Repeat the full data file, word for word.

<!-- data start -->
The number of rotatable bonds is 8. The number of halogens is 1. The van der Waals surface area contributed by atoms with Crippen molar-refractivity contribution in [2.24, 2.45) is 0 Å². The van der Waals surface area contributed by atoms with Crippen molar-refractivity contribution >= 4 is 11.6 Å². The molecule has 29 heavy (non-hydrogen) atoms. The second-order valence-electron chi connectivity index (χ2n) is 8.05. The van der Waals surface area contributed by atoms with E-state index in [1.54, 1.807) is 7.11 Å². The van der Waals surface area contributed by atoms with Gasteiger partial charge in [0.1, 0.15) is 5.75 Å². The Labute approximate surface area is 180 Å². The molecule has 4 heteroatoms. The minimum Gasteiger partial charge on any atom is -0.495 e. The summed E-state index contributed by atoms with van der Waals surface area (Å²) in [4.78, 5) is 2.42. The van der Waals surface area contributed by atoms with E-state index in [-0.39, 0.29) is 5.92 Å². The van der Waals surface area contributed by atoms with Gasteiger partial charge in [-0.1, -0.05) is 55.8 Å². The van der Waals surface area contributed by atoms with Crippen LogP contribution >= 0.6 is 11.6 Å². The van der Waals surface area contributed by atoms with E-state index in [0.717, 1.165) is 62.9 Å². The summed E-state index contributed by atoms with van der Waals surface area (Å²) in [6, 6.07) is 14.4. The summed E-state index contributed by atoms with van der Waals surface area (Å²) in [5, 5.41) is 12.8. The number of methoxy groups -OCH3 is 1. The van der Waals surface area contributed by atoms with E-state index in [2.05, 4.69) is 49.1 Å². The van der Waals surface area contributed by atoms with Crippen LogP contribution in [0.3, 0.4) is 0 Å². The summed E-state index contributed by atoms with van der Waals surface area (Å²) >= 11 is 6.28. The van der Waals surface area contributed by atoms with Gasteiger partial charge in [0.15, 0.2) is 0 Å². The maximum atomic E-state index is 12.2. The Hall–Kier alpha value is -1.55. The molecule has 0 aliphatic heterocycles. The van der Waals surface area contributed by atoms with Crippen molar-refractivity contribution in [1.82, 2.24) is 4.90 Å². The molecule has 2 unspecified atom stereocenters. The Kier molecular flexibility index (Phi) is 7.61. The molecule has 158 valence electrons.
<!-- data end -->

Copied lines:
The number of rotatable bonds is 8. The number of halogens is 1. The van der Waals surface area contributed by atoms with Crippen molar-refractivity contribution in [2.24, 2.45) is 0 Å². The van der Waals surface area contributed by atoms with Crippen molar-refractivity contribution >= 4 is 11.6 Å². The molecule has 29 heavy (non-hydrogen) atoms. The second-order valence-electron chi connectivity index (χ2n) is 8.05. The van der Waals surface area contributed by atoms with E-state index in [1.54, 1.807) is 7.11 Å². The van der Waals surface area contributed by atoms with Gasteiger partial charge in [0.1, 0.15) is 5.75 Å². The Labute approximate surface area is 180 Å². The molecule has 4 heteroatoms. The minimum Gasteiger partial charge on any atom is -0.495 e. The summed E-state index contributed by atoms with van der Waals surface area (Å²) in [4.78, 5) is 2.42. The van der Waals surface area contributed by atoms with E-state index in [-0.39, 0.29) is 5.92 Å². The van der Waals surface area contributed by atoms with Gasteiger partial charge in [-0.1, -0.05) is 55.8 Å². The van der Waals surface area contributed by atoms with Crippen LogP contribution >= 0.6 is 11.6 Å². The van der Waals surface area contributed by atoms with E-state index in [0.717, 1.165) is 62.9 Å². The summed E-state index contributed by atoms with van der Waals surface area (Å²) in [6, 6.07) is 14.4. The summed E-state index contributed by atoms with van der Waals surface area (Å²) in [5, 5.41) is 12.8. The number of methoxy groups -OCH3 is 1. The van der Waals surface area contributed by atoms with E-state index in [2.05, 4.69) is 49.1 Å². The van der Waals surface area contributed by atoms with Crippen LogP contribution in [0.3, 0.4) is 0 Å². The summed E-state index contributed by atoms with van der Waals surface area (Å²) >= 11 is 6.28. The van der Waals surface area contributed by atoms with Gasteiger partial charge in [0.15, 0.2) is 0 Å². The maximum atomic E-state index is 12.2. The Hall–Kier alpha value is -1.55. The molecule has 0 aliphatic heterocycles. The van der Waals surface area contributed by atoms with Crippen molar-refractivity contribution in [1.82, 2.24) is 4.90 Å². The molecule has 2 unspecified atom stereocenters. The Kier molecular flexibility index (Phi) is 7.61. The molecule has 158 valence electrons.